Some people dedicate themselves to life-long learning.  Some people revel in positioning themselves as no longer able, willing, or interested to learn any more. Learn confidence when you allow learning as an on-going. competence. The reality is we continue to learn and process experiences until we draw our last breath. Today, those who resist, say learning new technology, are often called Luddites – artisans who resisted the industrial revolution. Those with confidence to learn build competence to contribute. People who do not have competence do not feel very confident. Their behavior may mask a lack of confidence with bravado, hostility, or self-deprecating humor. You might see this in a refusal to learn or resistance admitting they do not know – both equally frustrating. Those who lack competence rarely embrace learning because they may feel learning reveals a lack of knowledge others judge …

Steve Jobs, biography

Fast Start — Bio as Bible: Managers Imitate Steve Jobs

Fast Start conversation:  We’ve barely recovered from a decade of Jack Welch, cult of personality, CEO worship. Steve Jobs’ unfortunate death and Walter Isaacson’s biography now catapults us back in time. Bio as Bible:  Managers Imitate Steve Jobs talks about those who want to import Jobs to their jobs; the Wall Street Journal article includes video links. Cult of personality is cult of personality. Would your company culture trump cult of personality?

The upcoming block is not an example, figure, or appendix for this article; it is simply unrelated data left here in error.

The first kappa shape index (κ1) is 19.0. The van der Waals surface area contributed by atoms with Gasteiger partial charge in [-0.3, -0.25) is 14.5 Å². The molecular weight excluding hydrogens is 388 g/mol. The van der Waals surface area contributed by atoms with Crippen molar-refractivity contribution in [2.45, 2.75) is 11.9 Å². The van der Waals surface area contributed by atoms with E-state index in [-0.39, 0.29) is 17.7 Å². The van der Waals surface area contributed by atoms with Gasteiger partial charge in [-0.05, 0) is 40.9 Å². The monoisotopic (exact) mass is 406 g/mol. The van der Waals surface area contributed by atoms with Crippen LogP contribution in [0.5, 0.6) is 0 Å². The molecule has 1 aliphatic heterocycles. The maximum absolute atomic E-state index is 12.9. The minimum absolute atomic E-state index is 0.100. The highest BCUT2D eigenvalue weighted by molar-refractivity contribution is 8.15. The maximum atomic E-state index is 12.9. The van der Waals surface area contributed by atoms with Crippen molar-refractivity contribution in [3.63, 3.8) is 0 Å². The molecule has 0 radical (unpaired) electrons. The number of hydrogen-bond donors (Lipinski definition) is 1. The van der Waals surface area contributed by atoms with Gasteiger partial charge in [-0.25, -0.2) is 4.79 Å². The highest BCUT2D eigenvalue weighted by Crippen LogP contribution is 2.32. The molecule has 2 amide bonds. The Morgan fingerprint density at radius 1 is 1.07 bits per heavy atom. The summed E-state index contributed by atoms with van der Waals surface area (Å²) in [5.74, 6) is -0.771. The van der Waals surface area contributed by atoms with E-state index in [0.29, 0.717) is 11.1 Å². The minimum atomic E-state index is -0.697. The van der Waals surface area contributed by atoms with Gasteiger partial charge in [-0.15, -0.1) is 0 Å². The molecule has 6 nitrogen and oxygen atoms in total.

Organization Development, St. Louis Organization Development Network agenda, Toby Elwin, Social Media Fight Flight or Friend

Shifting Role of Organization Development in Business – St. Louis bound

Next week I will speak at the 2012, STL-ODN Conference. The day’s theme:  The Shifting Role of Organization Development in Business. The entire day’s agenda for St. Louis Organization Development Network [for those not familiar with the ODN acronym] is a topic near dear to my heart. So, OD [either organization development or organizational development, choose your poison] and its role in business is the event. Highly relevant, as we do live in times where if a professional can not directly affect business results there is little opportunity at the business table. The day’s events include impressive thinkers and topics: Dr. Ann Beatty, Donna Martin, and Seth Leadbeater offer perspective on Challenges Businesses are Facing in Today’s Climate Dr. Gary Mangiofico presents views on The Shifting Role of Organization Development in Business Rob Kaiser and Susan Duff incite a riot with 2 …

Appreciative Leadership, book, cover, whitney, trosten-bloom, rader

Appreciative Leadership by the book